Heart surgery gives 9-year-old Tzaneen girl new lease on life

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Caroline Smit and her parents.
Caroline Smit and her parents.
  • A nine-year-old girl's life has been saved after it was discovered she was living with a large hole in her heart.
  • Little Caroline Smit passed out late last year, leading to doctors diagnosing her with atrial septal defect secundum.
  • She has now recovered after a team of specialist doctors operated on her.
  • GOOD NEWS DAY IS BACK! News24 celebrates the people restoring pride in our country. Read their stories here

A nine-year-old girl, with dreams of becoming a veterinarian, has been given a new lease on life after a crucial operation to fix a hole in her heart.

Little Caroline Smit suddenly fainted in November 2022, leading doctors to discover she was living with a large hole in her heart.

"We had no idea Caroline had a heart condition until then, and for my wife and I, it was the start of a long and painful journey when the tests showed she needed a very urgent heart operation - I could never wish this on anyone else," said her father, Petrus.

Thanks to a life-saving procedure through the Netcare Foundation with specialists from the Maboneng Heart and Lung Institute, Caroline was recently able to undergo the intricate procedure at the advanced paediatric cardiothoracic unit at Netcare Sunninghill Hospital.

The surgery corrected her heart defect, which was placing a heavy strain on the left side of her heart, risking permanent damage.

Cardiothoracic surgeon and co-founder of the Maboneng Heart and Lung Institute, Dr Erich Schürmann, who led the medical team that gave their expertise pro bono to assist Caroline, said she had a history of tiredness and headaches.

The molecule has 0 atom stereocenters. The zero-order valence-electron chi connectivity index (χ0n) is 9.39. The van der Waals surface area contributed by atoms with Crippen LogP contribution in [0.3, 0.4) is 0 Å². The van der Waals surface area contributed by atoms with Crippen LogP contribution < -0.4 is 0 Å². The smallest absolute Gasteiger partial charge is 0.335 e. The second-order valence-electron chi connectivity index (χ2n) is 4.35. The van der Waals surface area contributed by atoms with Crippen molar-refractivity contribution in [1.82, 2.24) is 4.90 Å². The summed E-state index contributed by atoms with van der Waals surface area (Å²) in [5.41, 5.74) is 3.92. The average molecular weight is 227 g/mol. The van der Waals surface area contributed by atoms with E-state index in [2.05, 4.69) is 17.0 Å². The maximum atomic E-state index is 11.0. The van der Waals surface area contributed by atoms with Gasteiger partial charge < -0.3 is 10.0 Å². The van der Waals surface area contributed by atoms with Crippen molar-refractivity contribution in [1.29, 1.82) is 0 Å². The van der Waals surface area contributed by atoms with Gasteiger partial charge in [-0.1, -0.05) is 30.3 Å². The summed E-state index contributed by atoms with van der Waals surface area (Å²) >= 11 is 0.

"She was referred to us from the public sector after receiving treatment when she suddenly lost consciousness at the end of last year.

"The little girl from Tzaneen had been diagnosed with atrial septal defect [ASD] secundum, meaning there was a large hole in her heart between the upper two chambers, forcing more blood into the right side, which was enlarging under the pressure.

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"Over time, this can be severely damaging to the growing child's health and surgery was needed as soon as possible to give her the best chance of living a healthy, active life," he added.

The specialised ASD closure procedure to repair Caroline's heart defect was performed by cardiothoracic surgeons Schürmann and Dr Martin Myburgh, also from the Maboneng Heart and Lung Institute.

Paediatric cardiologist Dr Jane Pilusa, who practises at Netcare Sunninghill Hospital, anaesthetist Dr Krishnee Naidoo and cardiac perfusionist Mogotsi Mophosho were also part of the surgery.

Caroline recovered rapidly after her operation and was discharged from the hospital a mere three days later.

Her dad said he felt like "a mountain had been lifted from our shoulders".

"Our little angel is already feeling better, and it is really something to see the difference in her eyes and in her energy levels since the operation. She is running around and playing like a normal kid.

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"My wife, Lucille, and I can never thank the foundation, as well as the doctors and nurses enough for all they have done for our daughter in making this surgery possible. We are also very grateful for the emotional support of our family and friends."

Describing his daughter, as a caring child, Petrus said: 

She is a young lady who loves nature and animals, especially our two dogs at home. It is such a huge relief for our family that our daughter's heart is now working as it should.

The general manager of emergency, trauma, transplant and corporate social investment at Netcare and trustee of the Netcare Foundation, Mande Toubkin, said there was an overwhelming need for these specialised heart operations, which were highly resource intensive.

"Working together with specialists and non-profit organisations like the Maboneng Foundation, which coordinates funding for surgeries, the private sector can help to secure the futures of children like Caroline, who urgently require heart operations.

"Whether a donation to a worthy cause such as this is large or modest, there are few initiatives more rewarding than making a difference in a child's life.

"We wish Caroline everything of the best for her future, and hope she realises her dream of working with animals when she grows up," added Toubkin.

For more information about the Maboneng Foundation, which coordinates sponsorship of the procedures, or to donate, please visit their website.

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